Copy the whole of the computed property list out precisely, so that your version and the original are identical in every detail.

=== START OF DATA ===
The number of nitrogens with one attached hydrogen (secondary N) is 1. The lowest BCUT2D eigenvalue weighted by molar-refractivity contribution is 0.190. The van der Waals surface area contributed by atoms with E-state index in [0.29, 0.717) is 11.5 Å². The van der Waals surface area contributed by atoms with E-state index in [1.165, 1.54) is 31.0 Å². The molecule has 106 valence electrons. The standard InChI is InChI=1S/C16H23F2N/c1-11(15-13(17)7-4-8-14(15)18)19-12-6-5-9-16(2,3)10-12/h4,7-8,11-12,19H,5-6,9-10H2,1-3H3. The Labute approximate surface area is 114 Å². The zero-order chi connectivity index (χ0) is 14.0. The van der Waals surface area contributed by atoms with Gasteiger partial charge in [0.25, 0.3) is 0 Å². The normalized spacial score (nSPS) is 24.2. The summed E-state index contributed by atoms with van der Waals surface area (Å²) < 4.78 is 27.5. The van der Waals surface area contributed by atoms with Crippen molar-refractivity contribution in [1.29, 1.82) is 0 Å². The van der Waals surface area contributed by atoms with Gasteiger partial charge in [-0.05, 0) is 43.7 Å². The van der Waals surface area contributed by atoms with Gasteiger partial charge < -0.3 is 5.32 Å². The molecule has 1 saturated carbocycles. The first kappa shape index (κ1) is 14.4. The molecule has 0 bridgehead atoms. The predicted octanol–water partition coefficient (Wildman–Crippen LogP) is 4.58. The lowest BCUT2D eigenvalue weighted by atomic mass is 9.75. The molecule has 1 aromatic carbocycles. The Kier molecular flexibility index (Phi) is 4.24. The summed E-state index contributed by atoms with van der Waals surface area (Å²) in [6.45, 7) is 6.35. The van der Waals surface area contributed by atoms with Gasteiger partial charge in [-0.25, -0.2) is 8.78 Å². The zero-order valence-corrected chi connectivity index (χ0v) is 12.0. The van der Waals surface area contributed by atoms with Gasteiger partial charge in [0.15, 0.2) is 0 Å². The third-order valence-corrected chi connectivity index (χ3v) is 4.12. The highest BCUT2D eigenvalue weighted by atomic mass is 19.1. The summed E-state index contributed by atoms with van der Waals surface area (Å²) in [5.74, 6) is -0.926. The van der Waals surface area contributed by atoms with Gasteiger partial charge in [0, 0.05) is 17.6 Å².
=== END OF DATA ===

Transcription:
The number of nitrogens with one attached hydrogen (secondary N) is 1. The lowest BCUT2D eigenvalue weighted by molar-refractivity contribution is 0.190. The van der Waals surface area contributed by atoms with E-state index in [0.29, 0.717) is 11.5 Å². The van der Waals surface area contributed by atoms with E-state index in [1.165, 1.54) is 31.0 Å². The molecule has 106 valence electrons. The standard InChI is InChI=1S/C16H23F2N/c1-11(15-13(17)7-4-8-14(15)18)19-12-6-5-9-16(2,3)10-12/h4,7-8,11-12,19H,5-6,9-10H2,1-3H3. The Labute approximate surface area is 114 Å². The zero-order chi connectivity index (χ0) is 14.0. The van der Waals surface area contributed by atoms with Gasteiger partial charge in [0.25, 0.3) is 0 Å². The normalized spacial score (nSPS) is 24.2. The summed E-state index contributed by atoms with van der Waals surface area (Å²) < 4.78 is 27.5. The van der Waals surface area contributed by atoms with Crippen molar-refractivity contribution in [1.29, 1.82) is 0 Å². The van der Waals surface area contributed by atoms with Gasteiger partial charge in [-0.05, 0) is 43.7 Å². The van der Waals surface area contributed by atoms with Gasteiger partial charge < -0.3 is 5.32 Å². The molecule has 1 saturated carbocycles. The first kappa shape index (κ1) is 14.4. The molecule has 0 bridgehead atoms. The predicted octanol–water partition coefficient (Wildman–Crippen LogP) is 4.58. The lowest BCUT2D eigenvalue weighted by atomic mass is 9.75. The molecule has 1 aromatic carbocycles. The Kier molecular flexibility index (Phi) is 4.24. The summed E-state index contributed by atoms with van der Waals surface area (Å²) in [6.45, 7) is 6.35. The van der Waals surface area contributed by atoms with Gasteiger partial charge in [-0.25, -0.2) is 8.78 Å². The zero-order valence-corrected chi connectivity index (χ0v) is 12.0. The van der Waals surface area contributed by atoms with Gasteiger partial charge in [0.15, 0.2) is 0 Å². The third-order valence-corrected chi connectivity index (χ3v) is 4.12. The highest BCUT2D eigenvalue weighted by atomic mass is 19.1. The summed E-state index contributed by atoms with van der Waals surface area (Å²) in [5.74, 6) is -0.926. The van der Waals surface area contributed by atoms with Gasteiger partial charge in [0, 0.05) is 17.6 Å².